Wrapping up its assessments of last flu season, the US Centers for Disease Control and Prevention (CDC) said flu was severe, with unusually high levels of illnesses, hospitalizations, and deaths—making for the worst season since the 2009 H1N1 pandemic.
Also, the CDC said in a separate update that an annual survey suggests that flu vaccination coverage declined last season in adults.
Meanwhile, with the nation just a few weeks into the 2018-19 season, flu levels are low, with all three strains circulating, according to the CDC's latest weekly FluView report today.
Most severe non-pandemic season
Last year, flu activity started its rise in November and remained at high levels for several weeks into the first part of 2018. H3N2 was the predominant strain through February, with influenza B becoming more common in March, which isn't unusual for the latter part of the flu season.
Based on its modeling estimates, flu sickened 48.8 million people and resulted in 22.7 million clinic visits, 959,000 hospitalizations, and 79,400 deaths.
For comparison, the CDC estimates that 60 million people were sickened during the 2009 H1N1 pandemic, and 2017-18 outpaced all other recent non-pandemic flu seasons in severity.
The CDC saw high levels of flu hospitalization in the very young and very old, a pattern it typically sees with flu. It said, however, that hospitalization rates for all age-groups were the highest it has seen since 2005, when it began including all age-groups in hospital flu surveillance.
"Our estimates of hospitalizations and mortality associated with the 2017–2018 influenza season continue to demonstrate how severe influenza virus infection can be," the CDC said. Older adults accounted for 70% of hospitalizations and 90% of deaths, underscoring how seniors are especially vulnerable to severe flu.
In working-age adults, a group that typically has the lowest flu vaccine uptake, flu caused an estimated 10,300 deaths.
As last year's flu season wound down, the CDC said reports of child flu deaths were the highest for a nonpandemic year since the agency started tracking them in 2004. What's more, the agency said the 183 reports it received for 2017-18 is probably an underestimate, because not all children whose deaths are related to flu were tested.
Based on hospitalization rates and death certificate causes of death in patients who were and weren't hospitalized, the CDC estimates there were in reality more than 600 pediatric flu deaths.
Decline in adult flu vaccine uptake
An ongoing telephone survey that the CDC uses to assess a range of health conditions and risk behaviors in adults suggests that flu vaccine coverage in that age-goup last season was 37.1%, reflecting a 6.2-percentage-point drop from the previous season and the lowest level in the past seven seasons.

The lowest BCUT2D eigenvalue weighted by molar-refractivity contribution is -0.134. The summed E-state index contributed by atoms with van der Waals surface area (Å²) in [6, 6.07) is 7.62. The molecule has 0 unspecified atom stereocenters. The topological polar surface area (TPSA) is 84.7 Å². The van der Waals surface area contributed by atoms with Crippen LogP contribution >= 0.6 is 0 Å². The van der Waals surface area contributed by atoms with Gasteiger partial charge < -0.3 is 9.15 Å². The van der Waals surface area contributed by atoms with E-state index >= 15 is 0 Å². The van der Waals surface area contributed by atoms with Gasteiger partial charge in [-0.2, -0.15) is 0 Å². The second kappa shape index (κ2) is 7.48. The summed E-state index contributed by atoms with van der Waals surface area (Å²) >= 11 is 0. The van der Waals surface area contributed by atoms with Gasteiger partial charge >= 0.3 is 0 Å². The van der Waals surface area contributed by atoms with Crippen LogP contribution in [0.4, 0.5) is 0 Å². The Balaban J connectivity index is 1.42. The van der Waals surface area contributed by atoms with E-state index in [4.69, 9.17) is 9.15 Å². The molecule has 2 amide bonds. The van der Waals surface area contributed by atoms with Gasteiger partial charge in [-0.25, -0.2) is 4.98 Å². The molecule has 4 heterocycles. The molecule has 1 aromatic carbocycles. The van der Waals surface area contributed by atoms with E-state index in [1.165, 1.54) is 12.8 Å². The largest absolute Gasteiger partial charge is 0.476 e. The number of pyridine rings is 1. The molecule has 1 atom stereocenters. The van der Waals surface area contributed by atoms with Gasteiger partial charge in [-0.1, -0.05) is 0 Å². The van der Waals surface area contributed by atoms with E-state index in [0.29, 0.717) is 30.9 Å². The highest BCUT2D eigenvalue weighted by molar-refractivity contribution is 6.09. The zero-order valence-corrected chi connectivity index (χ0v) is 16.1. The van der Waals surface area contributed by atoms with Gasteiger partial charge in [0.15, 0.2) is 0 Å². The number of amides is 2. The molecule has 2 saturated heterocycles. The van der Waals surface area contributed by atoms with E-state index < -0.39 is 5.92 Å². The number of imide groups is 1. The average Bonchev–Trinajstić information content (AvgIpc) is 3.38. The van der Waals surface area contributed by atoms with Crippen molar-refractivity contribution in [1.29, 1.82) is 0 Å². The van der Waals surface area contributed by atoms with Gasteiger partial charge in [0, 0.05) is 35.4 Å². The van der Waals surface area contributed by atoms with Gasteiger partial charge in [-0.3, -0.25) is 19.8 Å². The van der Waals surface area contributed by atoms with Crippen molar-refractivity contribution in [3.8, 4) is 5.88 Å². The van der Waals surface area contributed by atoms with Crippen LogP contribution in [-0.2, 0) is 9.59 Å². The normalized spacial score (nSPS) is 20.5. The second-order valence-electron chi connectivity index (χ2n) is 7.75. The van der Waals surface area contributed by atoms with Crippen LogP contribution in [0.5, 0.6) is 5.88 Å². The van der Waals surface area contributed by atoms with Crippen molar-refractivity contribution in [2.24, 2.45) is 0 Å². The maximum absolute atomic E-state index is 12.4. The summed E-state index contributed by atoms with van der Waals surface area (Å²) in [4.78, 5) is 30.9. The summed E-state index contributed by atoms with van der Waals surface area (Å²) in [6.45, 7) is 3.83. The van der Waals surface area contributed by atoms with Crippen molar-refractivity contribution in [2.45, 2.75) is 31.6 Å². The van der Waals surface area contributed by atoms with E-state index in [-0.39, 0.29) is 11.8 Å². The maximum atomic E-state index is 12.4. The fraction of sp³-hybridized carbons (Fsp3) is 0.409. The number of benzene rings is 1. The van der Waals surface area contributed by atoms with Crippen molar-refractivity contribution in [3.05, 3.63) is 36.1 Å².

However, the CDC urged caution in interpreting the results, given the self-reporting of vaccination status and the fact that its early estimates from other data sources did not show a drop in uptake.
Its estimate from the Behavioral Risk Factor Surveillance System (BRFSS) survey suggested that although vaccine coverage varied by age and state, levels declined in all age-groups and most states. Coverage varied widely by state, from 29.2% in Louisiana to 46.3% in West Virginia. Levels declined in 37 states compared with the previous season and held steady in 13 states and the District of Columbia. When researchers looked at changes by ethnic group, flu vaccine coverage declined for all except American Indian/Alaska Natives.
Despite limitations of the data sources it uses to estimate flu vaccine uptake in adults, the main message is still that coverage remains low in this age-group, with only about 4 in 10 reporting vaccination.
"As the 2018–19 season is underway, it is important that providers prioritize flu vaccination for their patients," the CDC said. "This includes client reminders when flu vaccine supplies become available, assessing the vaccination status at every visit, making an effective recommendation for vaccination, and offering the vaccine."
Current activity still low
In its weekly report covering flu activity through last week, the CDC said disease activity is still low nationally, with only four states reporting local flu activity: Massachusetts, New Hampshire, North Dakota, and Oregon.
All three strains are circulating, though 2009 H1N1 is the most commonly identified virus.
Clinic visits for flulike illness last week were at 1.5%, remaining well below the national baseline of 2.2%. All of the CDC's regions were below their specific baselines.
The percentage of deaths from pneumonia and flu was 5.3%, below the epidemic threshold of 5.9%. No new pediatric flu deaths were reported, keeping the total at one so far.
At clinical labs, the percentage of respiratory samples that tested positive for flu was 0.6%.
The CDC recommends that everyone age 6 months and older be vaccinated against flu by the end of October.
Oct 25 CDC estimate of 2017-18 flu burden
Oct 26 CDC FluView report